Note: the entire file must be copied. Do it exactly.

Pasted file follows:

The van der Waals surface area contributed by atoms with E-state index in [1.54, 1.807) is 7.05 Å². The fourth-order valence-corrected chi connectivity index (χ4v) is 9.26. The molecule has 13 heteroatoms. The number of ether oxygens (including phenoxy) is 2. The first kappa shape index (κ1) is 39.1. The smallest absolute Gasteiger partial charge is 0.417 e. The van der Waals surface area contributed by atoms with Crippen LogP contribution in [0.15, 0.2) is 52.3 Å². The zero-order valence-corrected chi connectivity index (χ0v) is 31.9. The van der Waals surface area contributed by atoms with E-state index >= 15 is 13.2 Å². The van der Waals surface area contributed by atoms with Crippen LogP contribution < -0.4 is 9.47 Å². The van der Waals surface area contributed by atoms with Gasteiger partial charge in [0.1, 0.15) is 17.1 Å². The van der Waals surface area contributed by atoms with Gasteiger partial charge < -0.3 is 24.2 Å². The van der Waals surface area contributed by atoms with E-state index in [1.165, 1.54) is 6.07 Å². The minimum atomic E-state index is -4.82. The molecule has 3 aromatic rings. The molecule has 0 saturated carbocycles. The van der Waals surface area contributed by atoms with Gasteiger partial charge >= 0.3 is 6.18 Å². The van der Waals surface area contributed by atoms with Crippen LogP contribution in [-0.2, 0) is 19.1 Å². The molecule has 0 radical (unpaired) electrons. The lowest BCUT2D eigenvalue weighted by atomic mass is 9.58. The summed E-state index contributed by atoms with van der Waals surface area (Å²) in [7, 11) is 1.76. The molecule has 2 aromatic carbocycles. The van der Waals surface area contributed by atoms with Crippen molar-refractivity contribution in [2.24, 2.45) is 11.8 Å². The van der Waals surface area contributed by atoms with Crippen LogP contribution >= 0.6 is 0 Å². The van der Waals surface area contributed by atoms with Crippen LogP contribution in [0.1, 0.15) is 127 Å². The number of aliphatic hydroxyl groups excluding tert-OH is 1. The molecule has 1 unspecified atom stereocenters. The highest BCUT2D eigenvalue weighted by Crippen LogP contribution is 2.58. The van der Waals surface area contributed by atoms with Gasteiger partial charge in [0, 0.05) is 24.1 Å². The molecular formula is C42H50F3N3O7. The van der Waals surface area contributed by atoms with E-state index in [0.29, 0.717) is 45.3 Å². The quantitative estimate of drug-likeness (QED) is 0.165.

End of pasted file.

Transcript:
The van der Waals surface area contributed by atoms with E-state index in [1.54, 1.807) is 7.05 Å². The fourth-order valence-corrected chi connectivity index (χ4v) is 9.26. The molecule has 13 heteroatoms. The number of ether oxygens (including phenoxy) is 2. The first kappa shape index (κ1) is 39.1. The smallest absolute Gasteiger partial charge is 0.417 e. The van der Waals surface area contributed by atoms with Crippen LogP contribution in [0.15, 0.2) is 52.3 Å². The zero-order valence-corrected chi connectivity index (χ0v) is 31.9. The van der Waals surface area contributed by atoms with E-state index >= 15 is 13.2 Å². The van der Waals surface area contributed by atoms with Crippen LogP contribution < -0.4 is 9.47 Å². The van der Waals surface area contributed by atoms with Gasteiger partial charge in [0.1, 0.15) is 17.1 Å². The van der Waals surface area contributed by atoms with Gasteiger partial charge < -0.3 is 24.2 Å². The van der Waals surface area contributed by atoms with E-state index in [1.165, 1.54) is 6.07 Å². The minimum atomic E-state index is -4.82. The molecule has 3 aromatic rings. The molecule has 0 saturated carbocycles. The van der Waals surface area contributed by atoms with Gasteiger partial charge >= 0.3 is 6.18 Å². The van der Waals surface area contributed by atoms with Crippen LogP contribution in [-0.2, 0) is 19.1 Å². The molecule has 0 radical (unpaired) electrons. The lowest BCUT2D eigenvalue weighted by atomic mass is 9.58. The summed E-state index contributed by atoms with van der Waals surface area (Å²) in [7, 11) is 1.76. The molecule has 2 aromatic carbocycles. The van der Waals surface area contributed by atoms with Crippen molar-refractivity contribution in [2.24, 2.45) is 11.8 Å². The van der Waals surface area contributed by atoms with Crippen LogP contribution >= 0.6 is 0 Å². The van der Waals surface area contributed by atoms with Crippen LogP contribution in [0.1, 0.15) is 127 Å². The number of aliphatic hydroxyl groups excluding tert-OH is 1. The molecule has 1 unspecified atom stereocenters. The highest BCUT2D eigenvalue weighted by Crippen LogP contribution is 2.58. The van der Waals surface area contributed by atoms with Gasteiger partial charge in [0, 0.05) is 24.1 Å². The molecular formula is C42H50F3N3O7. The van der Waals surface area contributed by atoms with E-state index in [0.29, 0.717) is 45.3 Å². The quantitative estimate of drug-likeness (QED) is 0.165.